Arch­bishop Hur­ley’s fight against apartheid

The book, A Life in Let­ters: Se­lected Cor­re­spon­dence of De­nis Hur­ley, will be launched in Durban on Fri­day, the 103rd birth­day of the late Arch­bishop De­nis Hur­ley. Part 2 is an ex­tract from the book, to­gether with iconic pho­to­graphs of his life


THE first ar­ti­cle in this series ended with De­nis Hur­ley re­turn­ing to South Africa in 1940 and swiftly ris­ing “through the ranks” – from be­ing the youngest priest at Em­manuel Cathe­dral to be­ing ap­pointed su­pe­rior of a sem­i­nary in 1944 at the age of 29.

He was also ap­pointed bishop in 1946 at the age of 31, the youngest Catholic bishop in the world, and had be­come the first arch­bishop of Durban in 1951 at age 35, also the youngest Catholic arch­bishop in the world.

In that same year, he was elected to lead the SA Catholic Bish­ops. Lit­tle won­der he felt he was “in a lift that was go­ing up”.

His anti-apartheid stance at this time was largely in­tel­lec­tual and grad­u­al­ist, though his contacts with the Gandhi fam­ily and his read­ing of In­dian Opin­ion, the news­pa­per they edited, be­gan to put him in touch with black opin­ion in a new way.

As a bishop con­stantly in con­tact with black parishes, he be­gan to see that some­thing more than state­ments and a very grad­ual process of change were needed.

The Sec­ond Vat­i­can Coun­cil, from 1962 to 1965, en­cour­aged him to speak out on is­sues of jus­tice and to be in sol­i­dar­ity with those in­volved in lib­er­a­tion strug­gles.

Over the years, he be­came in­creas­ingly an anti-apartheid ac­tivist. Much en­cour­age­ment came from ac­tivists like Mewa Ram­gobin.

We see this new ac­tivism in 1968, when he led an in­ter-church ef­fort to prevent ma­jor forced re­movals in north­ern Na­tal, which caused him to send a tele­gram to min­is­ter MC Botha: “Com­mit­tee of Church rep­re­sen­ta­tives (are) deeply con­cerned about peo­ple to be moved Mon­day. (It) Ap­pears heart­less to lodge fam­i­lies with lit­tle chil­dren un­der tents.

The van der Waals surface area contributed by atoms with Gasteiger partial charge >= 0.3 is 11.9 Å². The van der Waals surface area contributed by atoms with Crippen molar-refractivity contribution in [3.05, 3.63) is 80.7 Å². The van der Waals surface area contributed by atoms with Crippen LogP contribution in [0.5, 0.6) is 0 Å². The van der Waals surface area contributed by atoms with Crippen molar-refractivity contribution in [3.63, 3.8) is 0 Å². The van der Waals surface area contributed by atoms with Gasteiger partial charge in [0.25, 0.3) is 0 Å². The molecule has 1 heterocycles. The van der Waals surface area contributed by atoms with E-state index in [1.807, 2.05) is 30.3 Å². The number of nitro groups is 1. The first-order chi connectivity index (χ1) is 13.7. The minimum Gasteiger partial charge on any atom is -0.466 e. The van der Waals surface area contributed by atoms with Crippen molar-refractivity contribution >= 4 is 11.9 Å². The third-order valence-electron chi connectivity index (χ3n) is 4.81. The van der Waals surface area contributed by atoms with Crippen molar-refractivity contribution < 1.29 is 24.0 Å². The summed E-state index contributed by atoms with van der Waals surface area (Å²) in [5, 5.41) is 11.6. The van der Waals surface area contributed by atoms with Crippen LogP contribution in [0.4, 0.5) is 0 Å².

“Sum­mer storms (are) likely, health en­dan­gered, fur­ni­ture un­pro­tected, sup­plies and ba­sic ameni­ties, pre­car­i­ous. Be­fore God, how can you bear the re­spon­si­bil­ity?”

When an out­raged Botha nev­er­the­less went ahead with the forced re­moval from Meran to Lime­hill in north­ern Na­tal, Hur­ley and Fr Cos­mas Des­mond OFM, the lo­cal par­ish priest, to­gether with other civil so­ci­ety or­gan­i­sa­tions, as­sisted the com­mu­nity to erect tents as their first homes in the new area.

Fr Des­mond was moved by this forced re­moval and many oth­ers that fol­lowed to study care­fully and mon­i­tor the whole re­moval process, about which he wrote The Dis­carded Peo­ple.

The gov­ern­ment swiftly banned both the book and au­thor.


“Nusas has taken up the cud­gels in your de­fence, mag­nif­i­cently. I read in the press about the protest meet­ing in Jo­han­nes­burg, which seems to have been very im­pres­sive. We are to have our meet­ing here is Durban on Fri­day, and I am happy to have been cho­sen to ap­pear on the ros­ter of speak­ers.

“It must be very dif­fi­cult to ad­just one­self to the very re­stric­tive con­di­tions im­posed on you. How are you mak­ing out and how do you fill in your time?

“Be as­sured of my good wishes, sym­pa­thy and prayers. You are do­ing more than your share for the great cause and shoul­der­ing more than your share of the suf­fer­ing. Please God, your ex­am­ple and ded­i­ca­tion will con­trib­ute to get­ting more ac­tion out of the Church in par­tic­u­lar, and Chris­tians gen­er­ally, in the very near fu­ture.”